One of the happiest years of our homeschooling was spent studying the fifty states. We explored regions, memorized capitals, mapped, cooked, baked, and had so much fun making flags and seals.
There are so many different ways to teach children about our amazing 50 states that make up the USA. You can blaze a new trail in your studies or come at it from a different angle.
Here are some creative ways to discover our Fifty-Nifty United States.
When my husband was a boy, his father, a schoolteacher, took the entire family on a trip across the country one summer. They camped along the way. Mike discovered General Sherman in Sequoia National Park, explored Carlsbad Caverns, hiked down the Grand Canyon, chased his brothers in the Painted Desert, and saw Old Faithful erupt in Yellowstone National Park. What a trip! The sweet memories have lasted a lifetime!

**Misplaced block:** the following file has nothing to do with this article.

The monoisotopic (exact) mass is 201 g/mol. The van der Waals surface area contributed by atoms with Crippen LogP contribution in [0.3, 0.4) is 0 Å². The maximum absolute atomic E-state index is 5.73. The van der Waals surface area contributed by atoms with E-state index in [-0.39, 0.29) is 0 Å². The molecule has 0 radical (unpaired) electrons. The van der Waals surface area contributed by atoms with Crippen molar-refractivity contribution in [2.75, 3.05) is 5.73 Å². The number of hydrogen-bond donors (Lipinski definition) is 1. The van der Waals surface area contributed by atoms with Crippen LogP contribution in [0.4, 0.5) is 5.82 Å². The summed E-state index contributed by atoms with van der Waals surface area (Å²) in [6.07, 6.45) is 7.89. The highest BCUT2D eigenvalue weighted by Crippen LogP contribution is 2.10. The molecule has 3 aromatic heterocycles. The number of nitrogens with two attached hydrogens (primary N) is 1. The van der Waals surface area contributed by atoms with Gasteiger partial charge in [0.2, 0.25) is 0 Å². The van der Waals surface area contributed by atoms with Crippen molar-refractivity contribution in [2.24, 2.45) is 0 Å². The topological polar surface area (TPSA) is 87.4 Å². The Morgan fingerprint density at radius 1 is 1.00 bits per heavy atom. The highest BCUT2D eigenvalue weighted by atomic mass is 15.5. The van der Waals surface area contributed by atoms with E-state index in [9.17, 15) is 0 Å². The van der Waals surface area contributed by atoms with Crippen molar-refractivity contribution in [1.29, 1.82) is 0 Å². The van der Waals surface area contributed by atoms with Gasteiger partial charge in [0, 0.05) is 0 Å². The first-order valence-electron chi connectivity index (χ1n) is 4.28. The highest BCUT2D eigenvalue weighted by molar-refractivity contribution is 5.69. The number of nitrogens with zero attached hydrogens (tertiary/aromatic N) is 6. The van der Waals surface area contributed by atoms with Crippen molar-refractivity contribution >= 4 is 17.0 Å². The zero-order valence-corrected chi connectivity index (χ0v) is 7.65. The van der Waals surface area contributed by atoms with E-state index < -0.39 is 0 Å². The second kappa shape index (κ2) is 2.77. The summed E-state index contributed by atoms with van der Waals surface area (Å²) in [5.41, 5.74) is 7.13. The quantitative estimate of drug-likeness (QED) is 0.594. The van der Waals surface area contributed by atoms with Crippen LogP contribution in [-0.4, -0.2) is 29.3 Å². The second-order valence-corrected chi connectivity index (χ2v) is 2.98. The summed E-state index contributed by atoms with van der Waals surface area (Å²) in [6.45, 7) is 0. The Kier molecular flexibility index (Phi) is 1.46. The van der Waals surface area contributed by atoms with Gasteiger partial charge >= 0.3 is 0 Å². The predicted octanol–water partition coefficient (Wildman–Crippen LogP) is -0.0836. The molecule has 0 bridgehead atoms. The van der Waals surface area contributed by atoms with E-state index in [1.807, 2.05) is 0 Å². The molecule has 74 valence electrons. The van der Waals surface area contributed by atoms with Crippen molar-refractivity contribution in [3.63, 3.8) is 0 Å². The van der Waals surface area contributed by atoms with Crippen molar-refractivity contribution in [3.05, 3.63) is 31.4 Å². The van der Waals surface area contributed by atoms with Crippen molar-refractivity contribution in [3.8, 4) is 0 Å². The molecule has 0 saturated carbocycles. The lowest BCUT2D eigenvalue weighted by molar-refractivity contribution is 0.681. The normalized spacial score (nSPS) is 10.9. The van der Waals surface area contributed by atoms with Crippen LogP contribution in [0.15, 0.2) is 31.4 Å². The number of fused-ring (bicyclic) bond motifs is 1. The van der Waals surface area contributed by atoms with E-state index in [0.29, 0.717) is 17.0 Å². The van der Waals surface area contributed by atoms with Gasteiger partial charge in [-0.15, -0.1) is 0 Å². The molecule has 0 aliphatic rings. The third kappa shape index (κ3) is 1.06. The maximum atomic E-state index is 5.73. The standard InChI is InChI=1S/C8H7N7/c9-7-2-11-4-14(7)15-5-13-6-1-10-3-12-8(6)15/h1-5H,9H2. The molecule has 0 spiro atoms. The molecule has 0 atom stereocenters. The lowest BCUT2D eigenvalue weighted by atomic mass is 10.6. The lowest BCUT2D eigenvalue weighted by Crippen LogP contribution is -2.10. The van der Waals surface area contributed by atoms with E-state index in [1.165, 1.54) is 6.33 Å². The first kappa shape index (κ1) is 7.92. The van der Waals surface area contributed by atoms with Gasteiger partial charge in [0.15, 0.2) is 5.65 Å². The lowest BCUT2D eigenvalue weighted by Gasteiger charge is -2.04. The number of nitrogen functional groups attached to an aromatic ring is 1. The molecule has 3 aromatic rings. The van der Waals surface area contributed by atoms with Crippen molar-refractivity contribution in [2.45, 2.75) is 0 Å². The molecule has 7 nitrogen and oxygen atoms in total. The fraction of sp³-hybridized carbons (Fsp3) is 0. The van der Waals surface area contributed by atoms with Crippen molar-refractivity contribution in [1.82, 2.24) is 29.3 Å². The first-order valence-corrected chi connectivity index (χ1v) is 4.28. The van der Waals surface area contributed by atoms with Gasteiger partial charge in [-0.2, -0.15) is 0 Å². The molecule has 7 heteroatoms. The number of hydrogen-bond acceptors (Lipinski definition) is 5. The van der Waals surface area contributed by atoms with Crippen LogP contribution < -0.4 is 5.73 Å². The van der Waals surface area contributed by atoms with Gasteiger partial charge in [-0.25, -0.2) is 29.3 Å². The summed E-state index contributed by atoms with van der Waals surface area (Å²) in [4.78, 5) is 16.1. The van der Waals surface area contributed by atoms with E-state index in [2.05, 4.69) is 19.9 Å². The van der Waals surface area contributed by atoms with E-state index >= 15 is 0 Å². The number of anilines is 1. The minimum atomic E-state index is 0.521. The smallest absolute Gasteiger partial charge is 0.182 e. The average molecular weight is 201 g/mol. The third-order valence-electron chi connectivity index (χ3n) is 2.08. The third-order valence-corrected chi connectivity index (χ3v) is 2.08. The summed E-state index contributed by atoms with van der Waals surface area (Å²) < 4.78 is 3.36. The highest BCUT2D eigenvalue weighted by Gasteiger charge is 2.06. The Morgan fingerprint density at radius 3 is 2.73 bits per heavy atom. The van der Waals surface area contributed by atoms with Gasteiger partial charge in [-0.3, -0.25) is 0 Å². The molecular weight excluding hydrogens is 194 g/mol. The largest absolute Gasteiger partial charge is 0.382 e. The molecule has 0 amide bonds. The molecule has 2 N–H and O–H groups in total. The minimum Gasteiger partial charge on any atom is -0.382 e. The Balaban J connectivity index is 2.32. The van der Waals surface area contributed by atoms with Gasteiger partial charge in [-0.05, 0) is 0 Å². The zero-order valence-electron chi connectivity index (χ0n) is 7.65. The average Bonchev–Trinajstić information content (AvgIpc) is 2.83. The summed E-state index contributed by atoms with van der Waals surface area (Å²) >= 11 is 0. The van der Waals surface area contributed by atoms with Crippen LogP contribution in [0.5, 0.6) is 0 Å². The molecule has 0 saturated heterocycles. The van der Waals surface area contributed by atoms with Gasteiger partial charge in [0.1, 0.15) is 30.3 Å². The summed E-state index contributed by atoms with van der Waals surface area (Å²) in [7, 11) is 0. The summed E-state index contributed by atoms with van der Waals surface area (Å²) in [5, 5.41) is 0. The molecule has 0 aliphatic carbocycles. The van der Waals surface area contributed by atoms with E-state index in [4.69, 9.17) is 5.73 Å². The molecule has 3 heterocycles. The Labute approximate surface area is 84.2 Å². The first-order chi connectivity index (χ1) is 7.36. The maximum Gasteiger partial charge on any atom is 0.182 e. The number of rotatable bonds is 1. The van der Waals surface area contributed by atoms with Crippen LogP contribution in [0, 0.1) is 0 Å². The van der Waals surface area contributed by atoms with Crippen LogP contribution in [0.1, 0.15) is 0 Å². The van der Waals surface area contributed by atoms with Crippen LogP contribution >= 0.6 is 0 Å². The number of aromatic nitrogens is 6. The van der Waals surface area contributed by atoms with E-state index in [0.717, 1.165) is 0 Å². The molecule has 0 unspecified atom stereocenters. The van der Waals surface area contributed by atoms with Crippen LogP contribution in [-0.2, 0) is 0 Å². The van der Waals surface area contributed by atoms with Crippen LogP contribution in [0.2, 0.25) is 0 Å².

If you can travel across the USA, do it!
If not, travel in your living room. God Bless the USA: Exploring States and Territories takes you and your children on an adventure one region at a time. Starting with the Southern states, you will visit each state to explore nature, see landmarks, visit popular places, and meet famous people. Along the way, you will learn about geography, farming, and business, too.
God Bless the USA: Exploring States and Territories is divided into 8 sections with an introduction to each section.
Four pages are devoted to each state. Two pages are written in conversational style as we travel the state. We learn about the state by visiting different places. One page is devoted to mapping: following simple directions with a state road map. The final page is devoted to research where children read a book or research online for the capital, statehood date, abbreviation, state flower, state bird, state song, lakes, rivers, and fun facts.